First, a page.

Reed maintains that we will soon have an over-the-counter (OTC) class of devices designed for mild and moderate hearing loss that are very accessible. And it will give a new entry point into the hearing care market that might encourage those with a hearing loss to begin the use of hearing aids earlier than they otherwise would.

Reed suggests, "If you're 60 and you develop hearing loss, and you sort of think about getting a hearing aid, but you're like, ah I have this very, very mild hearing loss", the lower price and improving efficacy of OTC hearing aids, might encourage the use of hearing aids earlier in the process of hearing loss.

This is particularly relevant to Australian men who will take on average, between 7 and 10 years to act upon their hearing loss.
from Hearing Aids Australia

However, if you purchase an OTC 'hearing aid' (most only provide amplification at the moment), you may simply turn up the volume or if available, the bass sounds, because you think that sounds okay to you when what you really need is clarity..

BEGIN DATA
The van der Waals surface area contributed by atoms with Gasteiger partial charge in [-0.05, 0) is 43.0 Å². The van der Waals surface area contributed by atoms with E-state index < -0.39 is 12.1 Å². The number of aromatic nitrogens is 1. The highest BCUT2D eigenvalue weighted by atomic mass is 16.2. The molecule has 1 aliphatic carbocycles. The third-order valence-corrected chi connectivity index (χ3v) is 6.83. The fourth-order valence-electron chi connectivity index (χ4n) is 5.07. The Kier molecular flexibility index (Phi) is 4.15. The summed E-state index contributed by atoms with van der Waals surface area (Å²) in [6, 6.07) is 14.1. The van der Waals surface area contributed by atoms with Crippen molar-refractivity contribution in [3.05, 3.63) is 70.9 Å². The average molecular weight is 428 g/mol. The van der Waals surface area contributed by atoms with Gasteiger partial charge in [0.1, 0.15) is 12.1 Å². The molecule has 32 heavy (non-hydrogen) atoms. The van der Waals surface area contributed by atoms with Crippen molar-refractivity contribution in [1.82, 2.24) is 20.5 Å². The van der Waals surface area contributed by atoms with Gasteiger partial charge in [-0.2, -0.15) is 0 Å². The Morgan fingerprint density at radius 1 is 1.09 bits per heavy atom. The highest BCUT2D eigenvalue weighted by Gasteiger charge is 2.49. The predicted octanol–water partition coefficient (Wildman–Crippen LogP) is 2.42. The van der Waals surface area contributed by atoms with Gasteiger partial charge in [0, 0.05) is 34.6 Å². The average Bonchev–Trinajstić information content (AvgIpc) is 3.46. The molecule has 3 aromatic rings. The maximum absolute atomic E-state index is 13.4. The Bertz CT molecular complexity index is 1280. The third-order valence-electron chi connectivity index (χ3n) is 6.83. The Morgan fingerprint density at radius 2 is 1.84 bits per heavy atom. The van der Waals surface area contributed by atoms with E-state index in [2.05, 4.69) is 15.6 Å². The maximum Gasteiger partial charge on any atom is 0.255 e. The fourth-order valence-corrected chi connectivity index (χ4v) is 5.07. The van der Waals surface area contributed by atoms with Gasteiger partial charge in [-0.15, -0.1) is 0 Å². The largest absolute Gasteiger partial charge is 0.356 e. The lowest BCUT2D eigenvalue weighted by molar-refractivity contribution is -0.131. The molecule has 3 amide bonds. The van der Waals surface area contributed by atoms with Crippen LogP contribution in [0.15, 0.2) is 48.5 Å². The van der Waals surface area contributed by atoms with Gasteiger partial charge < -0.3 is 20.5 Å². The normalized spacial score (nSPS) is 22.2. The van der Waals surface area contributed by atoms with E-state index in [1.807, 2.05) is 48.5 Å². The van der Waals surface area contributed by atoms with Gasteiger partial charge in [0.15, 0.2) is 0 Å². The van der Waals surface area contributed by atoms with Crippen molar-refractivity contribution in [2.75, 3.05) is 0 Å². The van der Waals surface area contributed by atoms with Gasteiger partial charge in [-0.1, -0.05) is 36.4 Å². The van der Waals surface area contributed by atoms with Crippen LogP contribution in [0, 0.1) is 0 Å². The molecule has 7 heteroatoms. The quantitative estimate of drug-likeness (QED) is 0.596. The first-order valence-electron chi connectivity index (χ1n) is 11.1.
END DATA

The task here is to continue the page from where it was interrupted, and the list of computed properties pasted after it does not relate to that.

In the USA, regulations are currently being drafted to outlaw the marketing of cheap and ineffective OTC hearing device products, some of them claiming you will 'hear 50 times better'. from Over-the-Counter hearing aids

Real-ear measures should be assessed by an audiologist and the hearing device selected and programmed by them in consultation with you, specifically for your individual needs. This is vital for a best practice approach, especially when there's a hearing loss that is substantially affected in the high frequencies versus the low frequencies which is the situation with the majority of age-related hearing loss.

The Power of Hearing

Everyone has different reasons for putting off seeking help for hearing loss, from price issues and vanity concerns to preconceived and often outdated ideas of how hearing aids perform.

Today's hearing aids - like all high-tech devices - have come a long way in terms of looks and performance. And independent research shows that hearing aid usage has a positive effect on:

  • Earning power
  • Communication in relationships
  • Intimacy and warmth in family relationships
  • Ease in communication
  • Emotional stability
  • Sense of control over life events
  • Perception of mental functioning
  • Physical health